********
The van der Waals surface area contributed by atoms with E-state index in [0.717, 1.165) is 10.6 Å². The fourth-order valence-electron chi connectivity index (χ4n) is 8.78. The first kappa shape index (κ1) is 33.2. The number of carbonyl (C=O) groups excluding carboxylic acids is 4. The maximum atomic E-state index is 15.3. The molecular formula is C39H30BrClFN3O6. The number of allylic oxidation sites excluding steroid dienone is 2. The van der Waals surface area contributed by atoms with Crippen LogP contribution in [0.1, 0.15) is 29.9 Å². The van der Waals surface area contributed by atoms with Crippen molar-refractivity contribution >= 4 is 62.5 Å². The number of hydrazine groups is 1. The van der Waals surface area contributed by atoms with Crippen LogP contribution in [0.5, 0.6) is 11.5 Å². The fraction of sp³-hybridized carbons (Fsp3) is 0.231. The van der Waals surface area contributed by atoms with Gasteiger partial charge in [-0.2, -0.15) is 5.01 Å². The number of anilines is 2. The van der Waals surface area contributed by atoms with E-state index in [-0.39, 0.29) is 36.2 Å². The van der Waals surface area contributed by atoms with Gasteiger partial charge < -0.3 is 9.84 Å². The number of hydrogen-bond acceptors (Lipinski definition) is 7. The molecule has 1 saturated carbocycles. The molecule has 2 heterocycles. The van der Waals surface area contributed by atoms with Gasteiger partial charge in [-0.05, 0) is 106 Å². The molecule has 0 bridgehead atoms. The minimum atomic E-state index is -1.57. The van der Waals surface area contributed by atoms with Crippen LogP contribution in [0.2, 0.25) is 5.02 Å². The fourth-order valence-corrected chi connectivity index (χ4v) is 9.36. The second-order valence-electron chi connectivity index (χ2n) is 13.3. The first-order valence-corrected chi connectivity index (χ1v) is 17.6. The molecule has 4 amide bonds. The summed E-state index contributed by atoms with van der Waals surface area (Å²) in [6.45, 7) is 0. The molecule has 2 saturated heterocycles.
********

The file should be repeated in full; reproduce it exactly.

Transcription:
The van der Waals surface area contributed by atoms with E-state index in [0.717, 1.165) is 10.6 Å². The fourth-order valence-electron chi connectivity index (χ4n) is 8.78. The first kappa shape index (κ1) is 33.2. The number of carbonyl (C=O) groups excluding carboxylic acids is 4. The maximum atomic E-state index is 15.3. The molecular formula is C39H30BrClFN3O6. The number of allylic oxidation sites excluding steroid dienone is 2. The van der Waals surface area contributed by atoms with Crippen LogP contribution in [0.1, 0.15) is 29.9 Å². The van der Waals surface area contributed by atoms with Crippen molar-refractivity contribution >= 4 is 62.5 Å². The number of hydrazine groups is 1. The van der Waals surface area contributed by atoms with Crippen LogP contribution in [0.5, 0.6) is 11.5 Å². The fraction of sp³-hybridized carbons (Fsp3) is 0.231. The van der Waals surface area contributed by atoms with Gasteiger partial charge in [-0.2, -0.15) is 5.01 Å². The number of anilines is 2. The van der Waals surface area contributed by atoms with E-state index in [-0.39, 0.29) is 36.2 Å². The van der Waals surface area contributed by atoms with Gasteiger partial charge < -0.3 is 9.84 Å². The number of hydrogen-bond acceptors (Lipinski definition) is 7. The molecule has 1 saturated carbocycles. The molecule has 2 heterocycles. The van der Waals surface area contributed by atoms with Gasteiger partial charge in [-0.05, 0) is 106 Å². The molecule has 0 bridgehead atoms. The minimum atomic E-state index is -1.57. The van der Waals surface area contributed by atoms with Crippen LogP contribution in [0.2, 0.25) is 5.02 Å². The fourth-order valence-corrected chi connectivity index (χ4v) is 9.36. The second-order valence-electron chi connectivity index (χ2n) is 13.3. The first-order valence-corrected chi connectivity index (χ1v) is 17.6. The molecule has 4 amide bonds. The summed E-state index contributed by atoms with van der Waals surface area (Å²) in [6.45, 7) is 0. The molecule has 2 saturated heterocycles.